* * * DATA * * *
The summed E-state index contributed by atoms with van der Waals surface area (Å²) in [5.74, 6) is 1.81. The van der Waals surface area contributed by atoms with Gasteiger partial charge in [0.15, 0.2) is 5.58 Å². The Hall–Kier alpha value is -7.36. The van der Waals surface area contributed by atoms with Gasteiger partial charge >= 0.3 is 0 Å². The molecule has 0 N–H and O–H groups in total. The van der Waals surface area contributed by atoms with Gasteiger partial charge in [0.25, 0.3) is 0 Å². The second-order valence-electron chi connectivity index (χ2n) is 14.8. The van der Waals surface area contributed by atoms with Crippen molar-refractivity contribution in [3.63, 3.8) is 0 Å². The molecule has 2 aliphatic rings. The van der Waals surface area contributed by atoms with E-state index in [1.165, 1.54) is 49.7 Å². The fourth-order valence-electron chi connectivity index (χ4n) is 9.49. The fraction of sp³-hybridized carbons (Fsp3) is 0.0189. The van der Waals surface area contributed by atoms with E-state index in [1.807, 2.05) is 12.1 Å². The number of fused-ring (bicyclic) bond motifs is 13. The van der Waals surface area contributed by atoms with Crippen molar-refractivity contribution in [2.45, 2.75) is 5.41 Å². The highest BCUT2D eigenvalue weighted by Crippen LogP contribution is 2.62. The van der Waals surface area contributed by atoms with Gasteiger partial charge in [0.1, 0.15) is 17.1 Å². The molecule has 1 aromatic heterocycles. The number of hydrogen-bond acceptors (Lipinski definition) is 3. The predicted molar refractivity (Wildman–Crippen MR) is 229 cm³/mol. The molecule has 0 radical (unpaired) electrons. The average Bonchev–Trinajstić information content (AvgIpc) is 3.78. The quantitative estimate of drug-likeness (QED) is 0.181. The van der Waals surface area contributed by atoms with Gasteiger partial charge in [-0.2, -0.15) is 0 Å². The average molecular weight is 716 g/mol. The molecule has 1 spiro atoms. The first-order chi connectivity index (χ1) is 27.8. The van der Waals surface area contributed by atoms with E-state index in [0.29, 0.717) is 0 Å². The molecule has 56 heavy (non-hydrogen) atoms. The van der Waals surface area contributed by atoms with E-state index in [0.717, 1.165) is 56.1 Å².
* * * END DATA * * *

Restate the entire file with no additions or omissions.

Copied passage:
The summed E-state index contributed by atoms with van der Waals surface area (Å²) in [5.74, 6) is 1.81. The van der Waals surface area contributed by atoms with Gasteiger partial charge in [0.15, 0.2) is 5.58 Å². The Hall–Kier alpha value is -7.36. The van der Waals surface area contributed by atoms with Gasteiger partial charge >= 0.3 is 0 Å². The molecule has 0 N–H and O–H groups in total. The van der Waals surface area contributed by atoms with Gasteiger partial charge in [0.25, 0.3) is 0 Å². The second-order valence-electron chi connectivity index (χ2n) is 14.8. The van der Waals surface area contributed by atoms with Crippen molar-refractivity contribution in [3.63, 3.8) is 0 Å². The molecule has 2 aliphatic rings. The van der Waals surface area contributed by atoms with E-state index in [1.165, 1.54) is 49.7 Å². The fourth-order valence-electron chi connectivity index (χ4n) is 9.49. The fraction of sp³-hybridized carbons (Fsp3) is 0.0189. The van der Waals surface area contributed by atoms with E-state index in [1.807, 2.05) is 12.1 Å². The number of fused-ring (bicyclic) bond motifs is 13. The van der Waals surface area contributed by atoms with Crippen molar-refractivity contribution in [2.45, 2.75) is 5.41 Å². The highest BCUT2D eigenvalue weighted by Crippen LogP contribution is 2.62. The van der Waals surface area contributed by atoms with Gasteiger partial charge in [0.1, 0.15) is 17.1 Å². The molecule has 1 aromatic heterocycles. The number of hydrogen-bond acceptors (Lipinski definition) is 3. The predicted molar refractivity (Wildman–Crippen MR) is 229 cm³/mol. The molecule has 0 radical (unpaired) electrons. The average Bonchev–Trinajstić information content (AvgIpc) is 3.78. The quantitative estimate of drug-likeness (QED) is 0.181. The van der Waals surface area contributed by atoms with Gasteiger partial charge in [-0.2, -0.15) is 0 Å². The average molecular weight is 716 g/mol. The molecule has 1 spiro atoms. The first-order chi connectivity index (χ1) is 27.8. The van der Waals surface area contributed by atoms with E-state index in [0.29, 0.717) is 0 Å². The molecule has 56 heavy (non-hydrogen) atoms. The van der Waals surface area contributed by atoms with E-state index in [0.717, 1.165) is 56.1 Å².